Below are three good study habits for kids which will help them succeed at school. Most parents do what they can to ensure their child does well in school. They put their kids to bed early enough for a good night’s sleep, they feed them a healthy breakfast, they take the time to discuss their day when they return home and, finally, they make sure their child completes their homework. While all of these rituals are important, there are three habits parents can instill in their child which will help them succeed at school.
1. Teach your child beneficial study habits…early.
As educators we are taught children’s work and study habits are set by age eight or nine. This is why children need help fostering this skill at a young age. There are two steps parents can take to help develop this important habit.
First, children do what children see. It will help your child to see you do your ‘homework’. Such as, work on the grocery list or a task from your job. Make an effort to show the child you are putting your task before watching TV or other recreational activities. Have one parent tell the other parent in front of the child how pleased they are seeing their partner doing that task. They could say to the child: “Aren’t we proud of Mom (or Dad) for doing their work before they play!” This is vicarious reinforcement. According to Bandura’s social learning theory we are more likely to imitate a person who is reinforced for their behavior.
Second, in order to develop the good habit of studying, parents need to be consistent in having their child sit down every school night to study. A first grader should begin the habit of sitting for 10 minutes to practice with flash cards, reading, or a single worksheet. Of course, as children get older, the time should increase. A general rule of thumb is 10 minutes of homework multiplied by each grade level as a total per day, not per class or subject. (Grade 1 – 10 minutes; Grade 12 – 120 minutes).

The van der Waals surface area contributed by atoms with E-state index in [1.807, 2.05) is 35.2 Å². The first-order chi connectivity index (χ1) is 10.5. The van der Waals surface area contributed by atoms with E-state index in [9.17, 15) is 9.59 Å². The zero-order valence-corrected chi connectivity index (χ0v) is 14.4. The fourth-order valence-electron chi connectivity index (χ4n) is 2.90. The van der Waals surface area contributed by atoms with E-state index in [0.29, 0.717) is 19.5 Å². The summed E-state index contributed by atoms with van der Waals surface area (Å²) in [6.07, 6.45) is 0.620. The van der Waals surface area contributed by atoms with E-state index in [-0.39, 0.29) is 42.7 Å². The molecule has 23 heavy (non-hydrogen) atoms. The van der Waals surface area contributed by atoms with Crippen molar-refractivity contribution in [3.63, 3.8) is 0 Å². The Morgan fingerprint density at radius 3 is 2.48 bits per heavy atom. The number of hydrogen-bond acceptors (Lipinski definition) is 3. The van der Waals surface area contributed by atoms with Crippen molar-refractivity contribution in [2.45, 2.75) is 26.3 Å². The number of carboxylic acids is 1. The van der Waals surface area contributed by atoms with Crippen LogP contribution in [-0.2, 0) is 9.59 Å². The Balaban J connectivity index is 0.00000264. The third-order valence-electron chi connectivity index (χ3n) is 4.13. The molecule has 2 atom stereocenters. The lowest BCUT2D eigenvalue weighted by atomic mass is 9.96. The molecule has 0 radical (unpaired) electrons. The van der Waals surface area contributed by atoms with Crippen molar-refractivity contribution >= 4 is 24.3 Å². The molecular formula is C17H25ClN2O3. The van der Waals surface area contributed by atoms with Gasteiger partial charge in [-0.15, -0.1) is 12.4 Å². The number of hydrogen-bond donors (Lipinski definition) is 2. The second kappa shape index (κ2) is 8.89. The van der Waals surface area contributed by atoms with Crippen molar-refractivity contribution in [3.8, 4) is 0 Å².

2. Reward results rather than effort or time spent.
You may think your child spent two hours on homework, not knowing they found many distractions that interfered with any progress. Now that so much homework is done on computers, kids will appear to have been working for hours on a paper, when in reality a whole lot of time was spent surfing the net or chatting with friends. So, rewarding or praising them for spending two hours on homework, without first verifying they were working on legitimate homework, is really rewarding them for finding a way not to do the real homework assignment.
Many kids will respond to this approach: look at their homework assignments ahead of time and tell them the sooner they finish the homework to your satisfaction, the sooner they will be free to do their own activities. Therefore you are rewarding results, not time spent and therefore teaching your child the habit of focusing on getting the work done first so they can then chat with friends and update their Facebook status.
3. Teach children quality of work.
It is a common problem, even with the brightest of kids, to rush through their work. Teach children early the importance of doing their best work. Again, setting examples through work they see you do is important but also a big piece is holding the child accountable for rushed work. Point out the reasons why the teacher gave credit and why he/she took off credit. Again use vicarious reinforcement. That is, tell dad, or brother or someone when the child is in earshot how well they did on a homework task or how well they participated when you reviewed their completed homework or graded papers from school. Students who have been made to redo a rushed assignment soon learn it’s easier to do it right the first time.
These habits should be modified as the child gets older, but generally the same strategies would apply throughout the child’s school years. The older the child is, the more difficult it can be to correct problems, particularly if the child’s academic difficulties are related to poor habits and attitude toward school. Good habits can last a lifetime. Start your child young for a bright academic future.
Please comment below to add any of your own ideas that may help other parents.
This article first appeared in The Light Magazine, February 2013.